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Sep 26, 2007 09:47 AM

Help! Using a 8" springform instead of 9"

....making a cheesecake using an 8" springform instead of a 9". I plan to make the recipe as it reads, but I'm not sure how much batter to leave out. The recipe calls for the cheesecake, plus a sour cream topping to be added after baking. I'm worried I'm going to have a huge mess, if I fill the pan too much with the original batter.

Any ideas/tips on how much batter I should leave out?

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  1. Have you made the recipe before? (ie do you know how much this recipe will plump up while cooking?)

    Otherwise - I would leave some of it out, because I'd rather have a skinnier cheesecake than have a big fat mess.

    Mathematically speaking, if you have a pan with a height of 2"' (for argument's sake), an 8" diameter will have a capacity of about 6 cubic inches less than that of a 9" pan. Volume = pi x radius-squared x height. So I'd leave out a cup or so, see how it looks.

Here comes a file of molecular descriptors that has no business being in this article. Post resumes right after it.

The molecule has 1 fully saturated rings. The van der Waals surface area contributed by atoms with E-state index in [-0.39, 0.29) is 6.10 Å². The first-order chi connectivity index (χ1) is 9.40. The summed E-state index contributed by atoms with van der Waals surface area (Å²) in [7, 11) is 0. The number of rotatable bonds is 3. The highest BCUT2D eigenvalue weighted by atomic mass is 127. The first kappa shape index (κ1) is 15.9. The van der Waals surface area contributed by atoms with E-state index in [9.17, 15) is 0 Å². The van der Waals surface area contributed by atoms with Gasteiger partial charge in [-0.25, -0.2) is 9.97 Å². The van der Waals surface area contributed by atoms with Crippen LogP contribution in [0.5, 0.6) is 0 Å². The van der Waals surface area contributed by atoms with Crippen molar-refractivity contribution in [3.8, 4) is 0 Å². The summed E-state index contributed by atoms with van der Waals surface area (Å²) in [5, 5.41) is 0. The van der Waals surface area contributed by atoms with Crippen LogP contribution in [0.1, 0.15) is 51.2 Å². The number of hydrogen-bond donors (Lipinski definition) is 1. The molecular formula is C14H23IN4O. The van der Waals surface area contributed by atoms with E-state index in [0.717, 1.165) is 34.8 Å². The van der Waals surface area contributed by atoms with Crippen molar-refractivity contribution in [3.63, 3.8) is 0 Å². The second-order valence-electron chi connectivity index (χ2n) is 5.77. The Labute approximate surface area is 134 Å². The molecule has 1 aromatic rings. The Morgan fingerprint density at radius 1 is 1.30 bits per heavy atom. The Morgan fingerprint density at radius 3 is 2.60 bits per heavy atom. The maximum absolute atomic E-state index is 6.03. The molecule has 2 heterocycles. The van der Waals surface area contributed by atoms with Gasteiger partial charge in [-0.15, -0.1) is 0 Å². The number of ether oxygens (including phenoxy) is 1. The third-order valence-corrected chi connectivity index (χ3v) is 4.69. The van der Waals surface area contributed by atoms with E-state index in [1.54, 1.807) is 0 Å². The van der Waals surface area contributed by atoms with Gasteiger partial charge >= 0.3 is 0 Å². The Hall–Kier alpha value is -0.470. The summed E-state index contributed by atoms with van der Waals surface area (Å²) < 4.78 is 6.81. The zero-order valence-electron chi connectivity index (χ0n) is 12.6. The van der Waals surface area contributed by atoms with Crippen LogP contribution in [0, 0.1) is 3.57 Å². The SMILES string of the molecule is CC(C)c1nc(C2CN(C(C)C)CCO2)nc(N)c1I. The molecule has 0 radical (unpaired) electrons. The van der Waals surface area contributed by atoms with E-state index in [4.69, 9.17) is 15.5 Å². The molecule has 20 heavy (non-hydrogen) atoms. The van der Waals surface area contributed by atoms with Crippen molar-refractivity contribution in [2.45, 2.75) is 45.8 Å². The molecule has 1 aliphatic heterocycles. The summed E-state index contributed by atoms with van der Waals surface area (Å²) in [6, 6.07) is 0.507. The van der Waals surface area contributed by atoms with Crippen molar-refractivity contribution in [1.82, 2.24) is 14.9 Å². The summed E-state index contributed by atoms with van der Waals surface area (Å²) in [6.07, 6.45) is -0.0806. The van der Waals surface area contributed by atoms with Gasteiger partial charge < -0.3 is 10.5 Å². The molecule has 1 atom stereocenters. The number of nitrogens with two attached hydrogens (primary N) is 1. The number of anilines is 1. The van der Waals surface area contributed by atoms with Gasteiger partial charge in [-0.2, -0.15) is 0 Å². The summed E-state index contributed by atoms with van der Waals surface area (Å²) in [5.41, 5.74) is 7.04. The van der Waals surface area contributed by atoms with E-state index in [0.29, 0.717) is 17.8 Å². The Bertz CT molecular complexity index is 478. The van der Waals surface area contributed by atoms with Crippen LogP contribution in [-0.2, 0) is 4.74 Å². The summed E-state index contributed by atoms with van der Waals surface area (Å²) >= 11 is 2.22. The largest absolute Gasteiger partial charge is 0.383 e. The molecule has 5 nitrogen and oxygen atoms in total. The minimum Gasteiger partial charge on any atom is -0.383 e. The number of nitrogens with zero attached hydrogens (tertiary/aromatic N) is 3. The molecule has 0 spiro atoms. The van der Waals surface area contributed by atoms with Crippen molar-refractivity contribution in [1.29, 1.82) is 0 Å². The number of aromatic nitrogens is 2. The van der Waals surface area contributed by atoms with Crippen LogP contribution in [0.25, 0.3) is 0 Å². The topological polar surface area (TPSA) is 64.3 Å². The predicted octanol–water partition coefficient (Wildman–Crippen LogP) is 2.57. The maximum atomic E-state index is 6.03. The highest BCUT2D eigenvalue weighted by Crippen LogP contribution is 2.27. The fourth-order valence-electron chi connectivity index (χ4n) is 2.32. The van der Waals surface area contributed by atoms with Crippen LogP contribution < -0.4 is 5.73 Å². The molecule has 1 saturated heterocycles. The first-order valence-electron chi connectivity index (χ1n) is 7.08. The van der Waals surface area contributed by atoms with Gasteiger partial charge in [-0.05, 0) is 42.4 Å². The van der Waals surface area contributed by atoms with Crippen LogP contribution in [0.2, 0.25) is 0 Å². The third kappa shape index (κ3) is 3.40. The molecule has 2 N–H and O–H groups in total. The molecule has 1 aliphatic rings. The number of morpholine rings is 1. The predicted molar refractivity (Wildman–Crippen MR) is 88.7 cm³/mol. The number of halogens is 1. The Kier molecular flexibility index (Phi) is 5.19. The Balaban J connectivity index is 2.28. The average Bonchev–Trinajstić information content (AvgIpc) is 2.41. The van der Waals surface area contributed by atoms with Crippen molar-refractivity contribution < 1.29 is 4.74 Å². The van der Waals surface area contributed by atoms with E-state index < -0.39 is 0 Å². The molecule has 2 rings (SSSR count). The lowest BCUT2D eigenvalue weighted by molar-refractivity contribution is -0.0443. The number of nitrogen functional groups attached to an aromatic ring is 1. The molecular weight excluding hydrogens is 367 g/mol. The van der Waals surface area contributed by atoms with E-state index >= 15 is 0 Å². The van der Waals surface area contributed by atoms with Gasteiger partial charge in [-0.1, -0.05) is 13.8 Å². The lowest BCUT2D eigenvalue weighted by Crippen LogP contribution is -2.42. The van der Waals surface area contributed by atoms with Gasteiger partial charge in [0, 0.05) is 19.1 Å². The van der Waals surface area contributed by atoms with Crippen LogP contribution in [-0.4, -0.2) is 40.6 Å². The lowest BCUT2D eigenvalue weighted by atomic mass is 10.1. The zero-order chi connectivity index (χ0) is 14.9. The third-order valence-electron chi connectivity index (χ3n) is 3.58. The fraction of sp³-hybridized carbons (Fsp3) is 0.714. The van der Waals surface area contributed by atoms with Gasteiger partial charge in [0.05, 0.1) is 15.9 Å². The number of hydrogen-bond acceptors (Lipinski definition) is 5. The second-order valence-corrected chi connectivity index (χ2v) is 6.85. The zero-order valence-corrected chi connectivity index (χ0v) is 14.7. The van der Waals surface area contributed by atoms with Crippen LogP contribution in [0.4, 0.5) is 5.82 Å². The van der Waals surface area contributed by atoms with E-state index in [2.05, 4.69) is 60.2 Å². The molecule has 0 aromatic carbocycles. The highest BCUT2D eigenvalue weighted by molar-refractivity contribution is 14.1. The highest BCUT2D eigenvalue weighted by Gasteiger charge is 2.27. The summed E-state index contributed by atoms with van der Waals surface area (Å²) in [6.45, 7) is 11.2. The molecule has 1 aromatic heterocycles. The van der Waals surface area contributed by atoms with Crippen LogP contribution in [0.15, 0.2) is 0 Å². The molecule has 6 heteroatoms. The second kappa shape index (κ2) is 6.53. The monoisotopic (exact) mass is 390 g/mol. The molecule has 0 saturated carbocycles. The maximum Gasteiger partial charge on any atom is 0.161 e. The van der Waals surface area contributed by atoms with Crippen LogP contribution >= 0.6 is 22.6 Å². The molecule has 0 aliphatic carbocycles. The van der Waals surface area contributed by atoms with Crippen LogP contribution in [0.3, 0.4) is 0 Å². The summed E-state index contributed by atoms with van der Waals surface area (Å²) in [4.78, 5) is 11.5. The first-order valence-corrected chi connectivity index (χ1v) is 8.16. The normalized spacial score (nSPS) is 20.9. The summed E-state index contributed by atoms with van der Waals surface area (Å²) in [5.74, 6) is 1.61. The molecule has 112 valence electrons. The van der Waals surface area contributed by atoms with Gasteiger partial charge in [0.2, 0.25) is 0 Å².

2 Replies
    1. re: laurendlewis

      thanks! (I knew I should have paid more attention in math class!) ....

      This is the first time I'm making the recipe... and only this morning realized my springform was an inch smaller. Thanks for the tip! I know I'll use this in my baking from now on!

      1. re: The Oracle

        Especially in baking - but math helps with everything.

    2. I would leave out about one/fifth of the batter. To figure that out, I calculated the area of an 8-inch pan and an area of a 9-inch pan (which is pi times the radius squared). Then I figured out the ratio of the areas, and that told me how much to leave out. (There is probably an easier and more accurate way, but this kind of approach has worked for me so far.)

      1. I'm a cookbook editor and I think I can help. A 9-inch springform holds 10 cups, and an 8-inch springform holds about 8 cups so kary's answer is about right. Measure the batter and if it's 10 cups, leave out two cups. Otherwise, pour in batter to reach about two-thirds of the way up the depth of the pan. Cheesecakes typically don't rise as much as flour-based cakes, so even if it reaches the top, it will deflate as it firms up and as it cools.

        1. Would adding a parchment collar help also, just as a safety net. Make sure to spray it or use whatever you're using so it can "climb" up the sides if it needs too. Done this with quiches that I make in springform pans because I love the look of a tall quiche.